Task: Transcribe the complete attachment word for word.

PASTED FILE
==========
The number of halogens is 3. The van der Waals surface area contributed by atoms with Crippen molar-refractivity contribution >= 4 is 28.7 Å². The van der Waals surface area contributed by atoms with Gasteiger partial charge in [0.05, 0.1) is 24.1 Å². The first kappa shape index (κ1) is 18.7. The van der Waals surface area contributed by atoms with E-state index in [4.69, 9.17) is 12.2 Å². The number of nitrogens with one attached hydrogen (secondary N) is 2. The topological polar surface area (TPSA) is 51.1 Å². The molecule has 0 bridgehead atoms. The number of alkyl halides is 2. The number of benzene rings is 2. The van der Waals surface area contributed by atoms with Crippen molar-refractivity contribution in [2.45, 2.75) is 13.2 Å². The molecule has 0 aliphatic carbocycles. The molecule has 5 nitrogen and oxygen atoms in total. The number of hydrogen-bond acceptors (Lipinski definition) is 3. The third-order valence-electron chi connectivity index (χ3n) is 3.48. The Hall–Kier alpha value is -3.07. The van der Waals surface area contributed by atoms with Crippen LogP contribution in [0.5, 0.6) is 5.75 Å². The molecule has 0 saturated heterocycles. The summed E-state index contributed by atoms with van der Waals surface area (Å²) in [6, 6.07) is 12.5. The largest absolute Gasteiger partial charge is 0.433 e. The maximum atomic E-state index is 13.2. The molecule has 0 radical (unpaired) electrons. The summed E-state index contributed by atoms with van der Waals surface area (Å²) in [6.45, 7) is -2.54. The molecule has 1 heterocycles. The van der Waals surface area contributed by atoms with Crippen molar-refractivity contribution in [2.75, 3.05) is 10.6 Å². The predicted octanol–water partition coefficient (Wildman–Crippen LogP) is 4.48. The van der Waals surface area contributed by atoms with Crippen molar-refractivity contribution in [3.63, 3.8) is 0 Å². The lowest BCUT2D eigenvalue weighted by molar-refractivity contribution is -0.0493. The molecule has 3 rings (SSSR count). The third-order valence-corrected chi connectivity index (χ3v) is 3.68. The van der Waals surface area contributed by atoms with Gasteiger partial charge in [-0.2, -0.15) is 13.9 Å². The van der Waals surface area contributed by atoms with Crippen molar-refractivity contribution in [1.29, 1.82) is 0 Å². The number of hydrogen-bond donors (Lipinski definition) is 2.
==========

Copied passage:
The number of halogens is 3. The van der Waals surface area contributed by atoms with Crippen molar-refractivity contribution >= 4 is 28.7 Å². The van der Waals surface area contributed by atoms with Gasteiger partial charge in [0.05, 0.1) is 24.1 Å². The first kappa shape index (κ1) is 18.7. The van der Waals surface area contributed by atoms with E-state index in [4.69, 9.17) is 12.2 Å². The number of nitrogens with one attached hydrogen (secondary N) is 2. The topological polar surface area (TPSA) is 51.1 Å². The molecule has 0 bridgehead atoms. The number of alkyl halides is 2. The number of benzene rings is 2. The van der Waals surface area contributed by atoms with Crippen molar-refractivity contribution in [2.45, 2.75) is 13.2 Å². The molecule has 0 aliphatic carbocycles. The molecule has 5 nitrogen and oxygen atoms in total. The number of hydrogen-bond acceptors (Lipinski definition) is 3. The third-order valence-electron chi connectivity index (χ3n) is 3.48. The Hall–Kier alpha value is -3.07. The van der Waals surface area contributed by atoms with Crippen LogP contribution in [0.5, 0.6) is 5.75 Å². The molecule has 0 saturated heterocycles. The summed E-state index contributed by atoms with van der Waals surface area (Å²) in [6, 6.07) is 12.5. The largest absolute Gasteiger partial charge is 0.433 e. The maximum atomic E-state index is 13.2. The molecule has 0 radical (unpaired) electrons. The summed E-state index contributed by atoms with van der Waals surface area (Å²) in [6.45, 7) is -2.54. The molecule has 1 heterocycles. The van der Waals surface area contributed by atoms with Crippen molar-refractivity contribution in [2.75, 3.05) is 10.6 Å². The predicted octanol–water partition coefficient (Wildman–Crippen LogP) is 4.48. The van der Waals surface area contributed by atoms with Crippen molar-refractivity contribution in [3.63, 3.8) is 0 Å². The lowest BCUT2D eigenvalue weighted by molar-refractivity contribution is -0.0493. The molecule has 3 rings (SSSR count). The third-order valence-corrected chi connectivity index (χ3v) is 3.68. The van der Waals surface area contributed by atoms with Gasteiger partial charge in [-0.2, -0.15) is 13.9 Å². The van der Waals surface area contributed by atoms with Crippen molar-refractivity contribution in [1.29, 1.82) is 0 Å². The number of hydrogen-bond donors (Lipinski definition) is 2.